Mitt Romney leads President Obama by 5 points nationally, according to the closely watched Gallup daily tracking poll.
Romney takes 51 percent to Obama's 46 in the poll of likely voters, released Friday. Romney picked up a point and Obama lost a point from the same poll on Thursday, which Romney led 50 to 47.
The GOP nominee has also pulled even with Obama among registered voters, 48 to 48, after trailing by 1 point on Thursday.
The survey is a rolling seven-day average through Oct. 25, so it completely encapsulates polling data since the second presidential debate last Tuesday night, Oct. 16, in Hempstead, N.Y., but includes only three days of reaction to Monday night’s foreign-policy debate in Boca Raton, Fla.
Gallup's poll has received a lot of attention, as Romney’s lead among likely voters had been outsized in comparison to other polls. For most of the last week, Romney led Obama by between 5 and 7 points in the poll.
According to the RealClearPolitics average of national polls, Romney leads Obama by less than 1 percentage point, 47.8 to 47.1
An ABC News/Washington Post poll released Thursday also shows Romney in the lead but by a much narrower margin: 49 percent to Obama's 48.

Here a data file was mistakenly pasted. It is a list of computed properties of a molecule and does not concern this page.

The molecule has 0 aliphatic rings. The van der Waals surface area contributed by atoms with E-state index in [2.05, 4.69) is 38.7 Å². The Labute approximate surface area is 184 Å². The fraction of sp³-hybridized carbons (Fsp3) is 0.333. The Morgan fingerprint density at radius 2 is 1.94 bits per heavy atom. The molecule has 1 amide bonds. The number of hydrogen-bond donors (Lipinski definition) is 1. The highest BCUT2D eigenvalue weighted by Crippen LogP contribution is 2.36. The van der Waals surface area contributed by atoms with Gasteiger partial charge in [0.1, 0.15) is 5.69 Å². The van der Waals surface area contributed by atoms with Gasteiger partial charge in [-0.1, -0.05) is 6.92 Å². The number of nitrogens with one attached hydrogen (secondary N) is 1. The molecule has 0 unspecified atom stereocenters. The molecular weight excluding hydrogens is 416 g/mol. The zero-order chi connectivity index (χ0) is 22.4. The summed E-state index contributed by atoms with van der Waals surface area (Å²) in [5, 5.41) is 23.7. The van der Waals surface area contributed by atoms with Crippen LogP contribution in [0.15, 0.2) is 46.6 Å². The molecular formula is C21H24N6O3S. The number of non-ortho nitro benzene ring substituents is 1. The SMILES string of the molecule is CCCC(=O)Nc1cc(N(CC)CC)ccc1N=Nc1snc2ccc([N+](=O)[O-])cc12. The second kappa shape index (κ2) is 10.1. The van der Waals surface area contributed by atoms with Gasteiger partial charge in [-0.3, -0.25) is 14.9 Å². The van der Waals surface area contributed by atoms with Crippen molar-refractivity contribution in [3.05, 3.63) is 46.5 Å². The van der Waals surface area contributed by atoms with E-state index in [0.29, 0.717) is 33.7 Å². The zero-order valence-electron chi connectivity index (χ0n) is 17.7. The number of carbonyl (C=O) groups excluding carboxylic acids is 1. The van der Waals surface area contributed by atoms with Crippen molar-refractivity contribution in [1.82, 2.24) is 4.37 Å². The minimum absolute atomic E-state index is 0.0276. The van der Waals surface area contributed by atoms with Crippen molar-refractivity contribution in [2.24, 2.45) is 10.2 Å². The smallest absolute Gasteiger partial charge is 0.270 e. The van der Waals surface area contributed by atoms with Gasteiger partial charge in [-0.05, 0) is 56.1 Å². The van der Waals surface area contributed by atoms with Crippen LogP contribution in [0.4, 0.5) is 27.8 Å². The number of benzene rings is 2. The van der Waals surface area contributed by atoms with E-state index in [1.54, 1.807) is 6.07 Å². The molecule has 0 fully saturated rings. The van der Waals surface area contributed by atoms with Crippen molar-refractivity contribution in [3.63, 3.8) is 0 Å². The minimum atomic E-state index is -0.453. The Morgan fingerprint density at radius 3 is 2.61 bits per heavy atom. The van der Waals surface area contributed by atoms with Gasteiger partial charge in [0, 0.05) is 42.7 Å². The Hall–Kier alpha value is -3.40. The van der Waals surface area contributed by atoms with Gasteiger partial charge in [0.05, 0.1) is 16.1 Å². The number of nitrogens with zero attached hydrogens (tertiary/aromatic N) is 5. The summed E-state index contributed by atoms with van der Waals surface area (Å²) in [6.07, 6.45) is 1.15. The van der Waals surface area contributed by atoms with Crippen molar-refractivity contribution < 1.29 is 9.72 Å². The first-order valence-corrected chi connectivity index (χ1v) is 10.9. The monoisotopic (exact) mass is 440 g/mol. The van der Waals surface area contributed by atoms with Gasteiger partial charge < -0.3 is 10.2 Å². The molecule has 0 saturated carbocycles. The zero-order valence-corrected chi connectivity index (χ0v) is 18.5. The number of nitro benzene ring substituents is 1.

Gallup did have some good news for Democrats on Friday, saying that the composition of the electorate by race, age and gender in 2012 will likely mirror that of 2008. The survey said women will out-vote men by 4 points, and that blacks, Hispanics and young voters will turn out the same as they did in 2008. All of those groups lean Democratic, and their historic 2008 turnout helped propel Obama into the White House.
Still, Gallup predicted a greater share of the electorate would identify as Republican. In 2008, Democrats enjoyed a 10-point advantage over Republicans in party identification, with 39 percent saying they were Democrats, 31 Independent and 29 Republican. In 2012, Gallup is estimating the breakdown to be 36 Republican, 35 Democrat and 29 Independent.